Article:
Viral gastroenteritis is on the rise in Victorian early childhood education and care services, and good old-fashioned handwashing with soap and water is still our best defence against the bug.
Youngsters mix and congregate closely with other children and adults in care settings, and readily pass these bugs on to others and bring them home to family members.
There have been 104 outbreaks of viral gastroenteritis in childcare centres up to February 23 this year. The average for the same period over the past five years is 63.
Victoria’s Chief Health Officer, Professor Brett Sutton said childcare workers, children and their families all had a role to play in limiting the spread of the virus.
Children needed to be taught and reminded of the need for handwashing, and families needed to keep their kiddies home from early childhood services until 48 hours after they recover.
“Gastroenteritis can spread quickly through settings such as early childhood education and care services, where children play and interact closely with each other and their carers and can readily spread their bugs,” Professor Sutton said.
“It is important that early childhood services have good hygiene practices in place and to respond quickly with thorough and appropriate cleaning and disinfection if any children become ill.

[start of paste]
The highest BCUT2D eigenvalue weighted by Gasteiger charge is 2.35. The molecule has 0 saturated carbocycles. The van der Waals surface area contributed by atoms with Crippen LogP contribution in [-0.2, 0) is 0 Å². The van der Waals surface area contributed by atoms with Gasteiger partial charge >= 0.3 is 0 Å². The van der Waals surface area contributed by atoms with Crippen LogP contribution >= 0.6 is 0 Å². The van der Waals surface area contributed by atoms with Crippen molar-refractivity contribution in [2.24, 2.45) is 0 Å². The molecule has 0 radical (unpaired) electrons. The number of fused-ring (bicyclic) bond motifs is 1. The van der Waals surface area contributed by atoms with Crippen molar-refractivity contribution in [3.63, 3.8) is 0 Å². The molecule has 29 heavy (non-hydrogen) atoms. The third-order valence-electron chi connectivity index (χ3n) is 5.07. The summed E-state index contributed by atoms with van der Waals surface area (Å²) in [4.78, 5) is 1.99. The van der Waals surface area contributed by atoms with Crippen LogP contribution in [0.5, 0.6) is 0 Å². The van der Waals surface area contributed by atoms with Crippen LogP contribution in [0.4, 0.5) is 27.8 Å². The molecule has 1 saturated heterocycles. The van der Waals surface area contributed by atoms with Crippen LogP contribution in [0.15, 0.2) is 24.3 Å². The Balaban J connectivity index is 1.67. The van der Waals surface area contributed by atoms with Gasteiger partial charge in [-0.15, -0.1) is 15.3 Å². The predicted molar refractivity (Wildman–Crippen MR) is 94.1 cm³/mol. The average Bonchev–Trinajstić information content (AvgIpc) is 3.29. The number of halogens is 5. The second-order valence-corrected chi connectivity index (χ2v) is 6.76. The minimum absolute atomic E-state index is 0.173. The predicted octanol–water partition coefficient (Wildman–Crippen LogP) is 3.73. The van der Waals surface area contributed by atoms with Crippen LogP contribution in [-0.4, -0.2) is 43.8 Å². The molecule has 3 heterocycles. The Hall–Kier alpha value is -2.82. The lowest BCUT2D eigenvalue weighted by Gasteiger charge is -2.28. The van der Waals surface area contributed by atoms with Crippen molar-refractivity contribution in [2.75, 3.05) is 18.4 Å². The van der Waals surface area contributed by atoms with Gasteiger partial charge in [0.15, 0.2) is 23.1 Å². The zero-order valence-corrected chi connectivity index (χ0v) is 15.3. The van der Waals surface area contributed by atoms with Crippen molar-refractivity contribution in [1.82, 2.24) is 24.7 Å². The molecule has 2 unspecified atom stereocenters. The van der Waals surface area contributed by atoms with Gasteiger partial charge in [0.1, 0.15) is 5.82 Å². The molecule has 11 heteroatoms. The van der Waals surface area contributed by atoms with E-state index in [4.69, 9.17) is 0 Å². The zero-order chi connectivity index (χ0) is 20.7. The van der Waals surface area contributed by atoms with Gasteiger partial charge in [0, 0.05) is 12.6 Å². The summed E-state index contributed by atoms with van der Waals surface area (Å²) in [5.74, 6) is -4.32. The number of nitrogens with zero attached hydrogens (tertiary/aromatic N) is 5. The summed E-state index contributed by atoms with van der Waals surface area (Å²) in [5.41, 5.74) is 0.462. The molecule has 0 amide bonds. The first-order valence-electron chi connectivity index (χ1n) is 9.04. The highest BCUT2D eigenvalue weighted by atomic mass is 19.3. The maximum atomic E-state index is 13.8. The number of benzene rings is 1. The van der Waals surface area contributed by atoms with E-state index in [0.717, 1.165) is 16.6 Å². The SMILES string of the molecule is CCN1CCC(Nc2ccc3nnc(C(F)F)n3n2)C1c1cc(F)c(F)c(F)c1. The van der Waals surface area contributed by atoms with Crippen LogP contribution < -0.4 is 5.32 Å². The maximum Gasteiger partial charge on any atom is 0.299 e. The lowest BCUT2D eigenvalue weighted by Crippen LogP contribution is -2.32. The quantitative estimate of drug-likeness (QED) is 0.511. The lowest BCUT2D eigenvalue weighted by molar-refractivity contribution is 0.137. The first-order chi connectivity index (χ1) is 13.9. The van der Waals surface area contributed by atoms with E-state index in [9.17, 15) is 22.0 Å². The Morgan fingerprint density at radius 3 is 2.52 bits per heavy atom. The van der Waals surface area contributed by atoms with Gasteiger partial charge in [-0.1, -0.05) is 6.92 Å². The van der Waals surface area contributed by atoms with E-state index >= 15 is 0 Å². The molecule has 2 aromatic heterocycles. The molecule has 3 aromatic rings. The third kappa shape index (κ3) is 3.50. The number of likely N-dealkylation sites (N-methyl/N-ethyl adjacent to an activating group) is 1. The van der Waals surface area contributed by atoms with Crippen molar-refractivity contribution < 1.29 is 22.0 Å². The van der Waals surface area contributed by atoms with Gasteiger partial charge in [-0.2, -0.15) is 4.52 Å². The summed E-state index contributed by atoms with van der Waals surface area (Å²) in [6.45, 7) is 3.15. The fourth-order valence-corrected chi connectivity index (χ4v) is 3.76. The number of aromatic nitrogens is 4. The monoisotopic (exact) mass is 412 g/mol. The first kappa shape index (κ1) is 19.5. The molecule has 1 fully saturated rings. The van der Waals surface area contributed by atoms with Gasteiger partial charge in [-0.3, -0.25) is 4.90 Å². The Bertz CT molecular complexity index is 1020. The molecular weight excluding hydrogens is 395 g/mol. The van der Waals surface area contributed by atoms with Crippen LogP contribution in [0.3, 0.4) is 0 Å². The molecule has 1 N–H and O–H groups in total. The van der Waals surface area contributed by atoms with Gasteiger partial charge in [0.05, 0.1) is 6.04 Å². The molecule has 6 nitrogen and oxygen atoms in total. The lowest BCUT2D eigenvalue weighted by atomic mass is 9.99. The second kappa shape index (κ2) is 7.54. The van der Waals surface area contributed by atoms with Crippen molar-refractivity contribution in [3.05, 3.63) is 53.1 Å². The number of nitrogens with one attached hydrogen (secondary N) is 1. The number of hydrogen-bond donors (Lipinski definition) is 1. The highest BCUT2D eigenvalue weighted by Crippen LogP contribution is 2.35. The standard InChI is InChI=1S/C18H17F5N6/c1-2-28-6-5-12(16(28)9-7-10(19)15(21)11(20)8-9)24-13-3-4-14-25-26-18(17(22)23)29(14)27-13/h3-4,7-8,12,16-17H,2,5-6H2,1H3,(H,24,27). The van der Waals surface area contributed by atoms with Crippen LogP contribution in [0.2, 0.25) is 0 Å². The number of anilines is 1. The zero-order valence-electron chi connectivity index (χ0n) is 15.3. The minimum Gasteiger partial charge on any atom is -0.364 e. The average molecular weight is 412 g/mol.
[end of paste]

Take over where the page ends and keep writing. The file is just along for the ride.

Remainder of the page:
“With the COVID-19 pandemic, disinfecting hands with alcohol-based hand rubs has become routine, but these are less effective for gastro bugs.
“Handwashing with soap and water is still the best personal hygiene method to minimize the chance of spreading the virus.
“A good old-fashioned scrub with soap and warm water is the best way to remove the gastro virus from our hands and prevent passing it on to infect others.”
Another upsurge of viral gastro late last year saw 56 outbreaks in the six weeks to mid-December. At the start of 2021, after a COVID lockdown was eased, 389 outbreaks were detected in childcare settings up to the end of April – four times higher than the average for that time of year.
Viral gastroenteritis is highly infectious. Symptoms include nausea, vomiting, diarrhoea, fever, abdominal pain, headache and muscle aches. They can take up to three days to develop and usually last between one or two days, sometimes longer. In rare cases it can develop into much more serious illness.
Infants or children in early childhood services or schools, as well as staff who develop vomiting or diarrhoea should stay at home for at least 48 hours after their symptoms have stopped. If symptoms are severe or they persist, people should see a GP for advice and testing.
Anyone recovering from gastroenteritis should avoid visiting hospitals, early childhood services and aged care facilities to avoid spreading the infection to those most vulnerable.